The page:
Tuesday, 23 February 2016

My Surgery - True Experience of an Epidural & Arthoscopy

I'm back, I've had my surgery, and I'm feeling fine...

I had an arthroscopic investigation, which is key-hole surgery, to go into my right ankle joint and remove a load of gunk and file the bone away.

It has left me, absolutely elated, I can walk again!

The above is an image of my bed in recovery, I was the only guy in there that day whom didn't have a general anesthetic, I had a spinal block, or epidural.  And I thought I'd come to these pages and let anyone out there having to have an epidural how I got along.

First of all, I was very squeamish of their working on my spine, I told them so, but really, I was panicking over nothing, if I had to have any work done on my legs or feet again, a spinal block would be my first choice, having a baby?... Get a spinal block!

The injections into the spine start with skin numbing, I had to have alcohol sterilization of the skin too, but you may get iodine (yellow) sterilization.  You then get a plastic cover taped into place and they work on the skin, numbing with a ice cold freeze spray... these are perhaps the most immediately shocking things, they're cold, they're on wide aware skin, and you're heightened by anxiety, but really they are the worst bits!  Which is fab, because the rest is so easy compared to being prepared.

Next you get the injection into the spine, you have to hold very still, let your shoulders be very slack, this is very important, you will be on a heart monitor, so listen to it beeping and try to breath slowly and deeply to slow that beep, you will feel strong pressure, just them pressing on you... It doesn't hurt, but they're pressing you... Get someone to press their finger as hard as they can into the palm of your hand, same thing, but in the bottom of your back... it's uncomfortable.  And this pressure will leave a nice bruise later.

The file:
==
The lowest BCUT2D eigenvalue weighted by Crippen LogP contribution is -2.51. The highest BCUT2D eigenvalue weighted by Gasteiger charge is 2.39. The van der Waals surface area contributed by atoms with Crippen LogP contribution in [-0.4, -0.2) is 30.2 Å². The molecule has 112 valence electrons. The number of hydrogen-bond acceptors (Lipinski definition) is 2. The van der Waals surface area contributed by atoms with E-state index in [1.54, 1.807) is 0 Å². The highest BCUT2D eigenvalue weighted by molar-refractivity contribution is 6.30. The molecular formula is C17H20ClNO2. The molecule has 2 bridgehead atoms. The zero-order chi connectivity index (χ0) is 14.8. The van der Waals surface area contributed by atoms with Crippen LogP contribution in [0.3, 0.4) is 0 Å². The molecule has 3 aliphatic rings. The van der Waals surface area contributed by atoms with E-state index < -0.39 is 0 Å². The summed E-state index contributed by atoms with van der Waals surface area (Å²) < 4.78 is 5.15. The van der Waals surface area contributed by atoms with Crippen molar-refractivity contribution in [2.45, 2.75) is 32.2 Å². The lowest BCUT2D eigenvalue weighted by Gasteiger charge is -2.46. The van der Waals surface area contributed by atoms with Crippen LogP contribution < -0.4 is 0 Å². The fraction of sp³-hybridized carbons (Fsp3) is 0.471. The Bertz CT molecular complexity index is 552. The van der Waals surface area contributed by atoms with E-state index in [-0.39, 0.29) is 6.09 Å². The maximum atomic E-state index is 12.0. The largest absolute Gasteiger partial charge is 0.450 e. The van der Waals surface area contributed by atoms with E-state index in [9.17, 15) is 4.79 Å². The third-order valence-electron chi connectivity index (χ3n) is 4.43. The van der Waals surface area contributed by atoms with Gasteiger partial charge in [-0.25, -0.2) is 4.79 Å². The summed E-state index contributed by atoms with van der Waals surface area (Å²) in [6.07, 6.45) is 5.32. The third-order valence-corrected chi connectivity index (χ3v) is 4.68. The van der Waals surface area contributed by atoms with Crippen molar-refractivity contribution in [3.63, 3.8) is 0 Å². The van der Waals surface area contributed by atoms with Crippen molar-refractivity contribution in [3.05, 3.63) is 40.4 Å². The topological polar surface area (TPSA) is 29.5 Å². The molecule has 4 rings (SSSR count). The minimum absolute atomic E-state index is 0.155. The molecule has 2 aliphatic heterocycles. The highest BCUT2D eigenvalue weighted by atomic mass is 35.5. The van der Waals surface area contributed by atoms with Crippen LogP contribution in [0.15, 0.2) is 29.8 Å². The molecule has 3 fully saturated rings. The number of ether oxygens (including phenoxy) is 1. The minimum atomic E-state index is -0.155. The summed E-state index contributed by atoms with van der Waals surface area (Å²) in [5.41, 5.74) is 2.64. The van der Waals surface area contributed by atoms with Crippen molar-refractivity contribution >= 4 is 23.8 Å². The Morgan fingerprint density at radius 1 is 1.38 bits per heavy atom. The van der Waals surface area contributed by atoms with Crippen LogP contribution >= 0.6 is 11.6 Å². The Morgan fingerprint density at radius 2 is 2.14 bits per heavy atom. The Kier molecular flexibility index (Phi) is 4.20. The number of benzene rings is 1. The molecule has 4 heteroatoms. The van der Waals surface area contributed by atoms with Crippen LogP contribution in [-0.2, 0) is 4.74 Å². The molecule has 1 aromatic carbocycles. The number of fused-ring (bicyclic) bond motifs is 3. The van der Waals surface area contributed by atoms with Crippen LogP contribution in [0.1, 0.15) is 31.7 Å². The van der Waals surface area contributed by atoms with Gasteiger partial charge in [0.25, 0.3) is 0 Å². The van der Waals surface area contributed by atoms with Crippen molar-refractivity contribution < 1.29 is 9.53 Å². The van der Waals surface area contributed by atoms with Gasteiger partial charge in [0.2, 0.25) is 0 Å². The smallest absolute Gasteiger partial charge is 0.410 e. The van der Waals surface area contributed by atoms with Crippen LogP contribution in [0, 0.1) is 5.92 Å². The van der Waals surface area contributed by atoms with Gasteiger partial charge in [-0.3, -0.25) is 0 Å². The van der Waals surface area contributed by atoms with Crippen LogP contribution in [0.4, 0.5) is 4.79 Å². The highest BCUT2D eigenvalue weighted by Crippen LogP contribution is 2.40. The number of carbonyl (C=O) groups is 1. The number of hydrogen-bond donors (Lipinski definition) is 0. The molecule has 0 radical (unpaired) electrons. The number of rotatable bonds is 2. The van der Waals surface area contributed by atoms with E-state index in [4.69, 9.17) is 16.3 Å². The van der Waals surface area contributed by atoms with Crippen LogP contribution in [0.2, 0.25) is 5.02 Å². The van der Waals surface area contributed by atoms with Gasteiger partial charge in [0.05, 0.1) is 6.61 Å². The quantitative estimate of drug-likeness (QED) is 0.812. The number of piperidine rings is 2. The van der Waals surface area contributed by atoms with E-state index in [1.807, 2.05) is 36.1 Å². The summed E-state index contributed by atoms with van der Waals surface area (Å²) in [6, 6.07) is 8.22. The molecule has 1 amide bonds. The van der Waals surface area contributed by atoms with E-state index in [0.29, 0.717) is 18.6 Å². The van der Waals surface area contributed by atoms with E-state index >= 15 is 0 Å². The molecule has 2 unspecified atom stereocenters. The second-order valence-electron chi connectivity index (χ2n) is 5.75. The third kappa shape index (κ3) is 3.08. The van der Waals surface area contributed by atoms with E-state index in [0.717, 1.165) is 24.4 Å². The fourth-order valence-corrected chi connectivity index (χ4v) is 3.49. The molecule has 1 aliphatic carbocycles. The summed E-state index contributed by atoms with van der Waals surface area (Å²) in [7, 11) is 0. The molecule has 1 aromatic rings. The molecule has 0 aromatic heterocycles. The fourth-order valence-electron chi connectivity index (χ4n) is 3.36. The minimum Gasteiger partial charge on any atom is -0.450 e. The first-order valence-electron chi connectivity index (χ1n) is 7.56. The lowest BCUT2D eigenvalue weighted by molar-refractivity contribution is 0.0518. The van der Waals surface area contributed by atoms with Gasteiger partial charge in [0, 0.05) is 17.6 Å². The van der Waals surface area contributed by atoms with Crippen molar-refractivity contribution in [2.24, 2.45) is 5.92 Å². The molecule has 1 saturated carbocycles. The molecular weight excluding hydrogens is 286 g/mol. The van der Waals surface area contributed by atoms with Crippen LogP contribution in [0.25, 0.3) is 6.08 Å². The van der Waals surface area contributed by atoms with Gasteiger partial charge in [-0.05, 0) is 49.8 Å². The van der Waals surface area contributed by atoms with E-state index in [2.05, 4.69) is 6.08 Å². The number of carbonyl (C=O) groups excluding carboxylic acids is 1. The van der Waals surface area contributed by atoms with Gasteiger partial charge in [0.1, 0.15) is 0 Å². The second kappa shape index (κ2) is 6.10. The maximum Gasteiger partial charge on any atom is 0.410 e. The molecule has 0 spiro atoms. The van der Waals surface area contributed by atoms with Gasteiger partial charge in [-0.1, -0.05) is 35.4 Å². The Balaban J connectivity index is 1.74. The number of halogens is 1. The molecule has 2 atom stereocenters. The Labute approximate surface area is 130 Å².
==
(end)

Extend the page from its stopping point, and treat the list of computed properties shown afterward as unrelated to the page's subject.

The needle going in, you should not feel, if you do, just say and they freeze spray again, but generally you can't feel a thing, if you're lucky they go in once and you start to not feel anything.

The key feeling is your bum going warm, a hot flushing feeling going down your body, it's very peaceful, and they remove the sticky wrapper on your back and lay you down quickly, because your legs are about to be paralyzed... but it feels nothing but warm and fine.

You get to wait now a moment or two, and they will check you again by spraying more of that freeze spray; I had three stages with the spray, I felt it and it was cold, I could feel it but had no idea if it was cold, and I couldn't feel it at all... At this last stage you can not move your legs, which is a really strange feeling... 

You don't feel anything, you don't know you have legs, there's no feeling of phantom limbs, nothing no weight, nothing... You can reach down and touch your legs, they're warm soft yours, but immovable, but you cant' even feel your own touch.

I couldn't feel my privates, nothing... 

They did the surgery with my awake, I could watch, but felt nothing.

Recovery, well that took longer, nearly 2 hours... As you sit to recover, you start to feel the reverse, the warm feeling starts to wash down out of your bum into your legs, you can feel your buttocks again, make sure you clench them a bit to make sure you can feel them...

About an hour later you can pull your knees up and down, but not lift your foot up at all.

Next you can flex your knee and lift your foot of the mattress.... and finally you can wiggle your toes.

Plenty of fluids is key, hence in the image above, unlike the other patients, I got a saline drip.

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